The Goddess of the Luo
In the third year of the Huangchu era, I attended court at the capital and then crossed theLuo River to begin my journey home. Men in olden times used to say that the goddess ofthe river is named Fufei. Inspired by the example of Song Yu, who described a goddess to theking of Chu, I eventually composed a fu which read:
Leaving the capital
To return to my fief in the east,
Yi Barrier at my back,
Up over Huanyuan,
Passing through Tong Valley,
Crossing Mount Jing;
The sun had already dipped in the west,
The carriage unsteady, the horses fatigued,
And so I halted my rig in the spikenard marshes,
Grazed my team of our at Lichen Fields ,
Idling a while by Willow Wood ,
Letting my eyes wander over the Luo.
Then my mood seemed to change, my spirit grew restless;
Suddenly my thoughts had scattered.
I looked down, hardly noticing what was there,
Looked up to see a different sight,
To spy a lovely lady by the slopes of the riverbank.
I took hold of the coachman's arm and asked: “Can you see her? Who could she be – a womanso beautiful!”
The coachmen replied: “I have heard of the goddess of the River Luo, Whose name is Fufei.What you see, my prince — is it not she? But what does she look like? I beg you to tell me!”
And I answered:
Her body soars lightly like a startled swan,
Gracefully, like a dragon in flight,
In splendor brighter than the autumn chrysanthemum,
In bloom more flourishing than the pine in spring;
Dim as the moon mantled in filmy clouds,
Restless as snow whirled by the driving wind.
Gaze far off from a distance;
She sparkles like the sun rising from morning mists;
Press closer to examine:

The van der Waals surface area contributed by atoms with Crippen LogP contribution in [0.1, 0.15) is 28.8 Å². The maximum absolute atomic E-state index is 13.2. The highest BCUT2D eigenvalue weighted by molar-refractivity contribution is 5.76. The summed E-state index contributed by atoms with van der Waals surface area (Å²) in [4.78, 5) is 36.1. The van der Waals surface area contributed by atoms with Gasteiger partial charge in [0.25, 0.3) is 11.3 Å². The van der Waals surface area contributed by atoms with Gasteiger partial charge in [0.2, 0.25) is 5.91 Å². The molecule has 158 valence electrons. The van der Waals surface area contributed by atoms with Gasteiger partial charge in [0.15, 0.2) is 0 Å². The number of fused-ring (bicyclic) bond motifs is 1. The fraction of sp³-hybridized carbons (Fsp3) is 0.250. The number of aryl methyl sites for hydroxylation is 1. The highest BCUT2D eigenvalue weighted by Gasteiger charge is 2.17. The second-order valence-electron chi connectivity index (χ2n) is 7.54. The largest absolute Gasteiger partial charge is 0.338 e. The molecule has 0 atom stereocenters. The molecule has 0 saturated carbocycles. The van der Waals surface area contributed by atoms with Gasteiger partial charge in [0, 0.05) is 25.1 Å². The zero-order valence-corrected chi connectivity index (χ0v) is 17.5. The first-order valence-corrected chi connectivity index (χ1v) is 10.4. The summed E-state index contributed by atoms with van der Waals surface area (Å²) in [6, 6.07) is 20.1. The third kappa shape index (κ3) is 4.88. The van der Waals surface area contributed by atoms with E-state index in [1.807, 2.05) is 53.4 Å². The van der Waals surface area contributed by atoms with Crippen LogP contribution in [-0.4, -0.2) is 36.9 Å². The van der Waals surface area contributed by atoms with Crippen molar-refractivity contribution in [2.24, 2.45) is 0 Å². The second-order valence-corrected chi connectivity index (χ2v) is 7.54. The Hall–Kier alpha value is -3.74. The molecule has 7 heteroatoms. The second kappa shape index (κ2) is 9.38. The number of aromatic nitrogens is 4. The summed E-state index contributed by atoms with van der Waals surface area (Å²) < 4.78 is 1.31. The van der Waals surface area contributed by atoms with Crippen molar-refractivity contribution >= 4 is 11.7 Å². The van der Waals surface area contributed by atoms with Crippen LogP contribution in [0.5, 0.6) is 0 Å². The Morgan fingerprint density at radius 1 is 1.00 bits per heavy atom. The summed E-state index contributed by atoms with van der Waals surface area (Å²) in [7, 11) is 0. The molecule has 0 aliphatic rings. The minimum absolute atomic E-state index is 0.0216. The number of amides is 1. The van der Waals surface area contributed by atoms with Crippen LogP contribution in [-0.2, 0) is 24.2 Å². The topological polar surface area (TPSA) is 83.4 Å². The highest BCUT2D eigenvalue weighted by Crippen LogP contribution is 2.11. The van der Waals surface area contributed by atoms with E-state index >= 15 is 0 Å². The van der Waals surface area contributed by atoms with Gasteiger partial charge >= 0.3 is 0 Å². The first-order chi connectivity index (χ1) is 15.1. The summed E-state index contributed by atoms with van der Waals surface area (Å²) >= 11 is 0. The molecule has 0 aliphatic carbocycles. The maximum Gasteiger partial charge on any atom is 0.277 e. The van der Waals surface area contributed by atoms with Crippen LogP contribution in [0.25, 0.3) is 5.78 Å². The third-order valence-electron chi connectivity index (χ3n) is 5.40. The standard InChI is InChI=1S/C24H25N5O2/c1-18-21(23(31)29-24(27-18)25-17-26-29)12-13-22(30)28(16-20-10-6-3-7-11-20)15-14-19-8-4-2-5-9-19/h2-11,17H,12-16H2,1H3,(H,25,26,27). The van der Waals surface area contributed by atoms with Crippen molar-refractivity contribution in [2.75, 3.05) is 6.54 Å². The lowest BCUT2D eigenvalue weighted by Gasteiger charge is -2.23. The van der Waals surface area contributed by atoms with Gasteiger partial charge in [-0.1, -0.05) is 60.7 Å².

She flames like the lotus flower topping the green wave.
In her a balance is struck between plump and frail.
A measured accord between diminutive and tall,
With shoulders shaped as if by carving,
Waist narrow as though bound with white cords;
At her slim throat and curving neck
The pale flesh lies open to view,
No scented ointments overlaying it,
No coat of leaden powder applied.
Cloud-bank coiffure rising steeply,
Long eyebrows delicately arched,
Red lips that shed their light abroad,
White teeth gleaming within,
Bright eyes skilled at glances,
A dimple to round off the base of the cheek —
Her rare form wonderfully enchanting,
Her manner quiet, her pose demure.
Gentle hearted, broad of mind ,
She entrances with every word she speaks;
Her robes are of a strangeness seldom seen,
Her face and figure live up to her paintings.
Wrapped in the soft rustle of a silken garments,
She decks herself with flowery earrings of jasper and jade,
Gold and kingfisher hairpins adorning her head,
Strings of bright pearls to make her body shine.
She treads in figured slippers fashioned for distant wandering,
Airy trains of mistlike gauze in tow,
Dimmed by the odorous haze of unseen orchids,
Pacing uncertainly beside the corner of the hill.
Then suddenly she puts on a freer air,
Ready for rambling, for pleasant diversion.
To the left planting her colored pennants,
To the right spreading the shade of cassia flags,
She dips pale wrists into the holy river's brink,
Plucks dark iris from the rippling shallows.
My fancy is charmed by her modest beauty,
But my heart, uneasy, stirs with distress:
Without a skilled go-between to join us in bliss,
I must trust these little waves to bear my message.
Desiring that my sincerity first of all be known,
I undo a girdle-jade to offer as pledge.
Ah, the pure trust of that lovely lady,
Trained in ritual, acquainted with Odes ;
She holds up a garnet stone to match my gift,
Pointing down into the depths to show where we should meet.
Clinging to a lover's passionate faith,
Yet I fear that this spirit may deceive me;
Warned by tales of how Jiaofu was abandoned,
I pause, uncertain and despairing;
Then, stilling such thoughts, I turn a gentler face toward her,
Signaling that for my part I abide by the rules of ritual.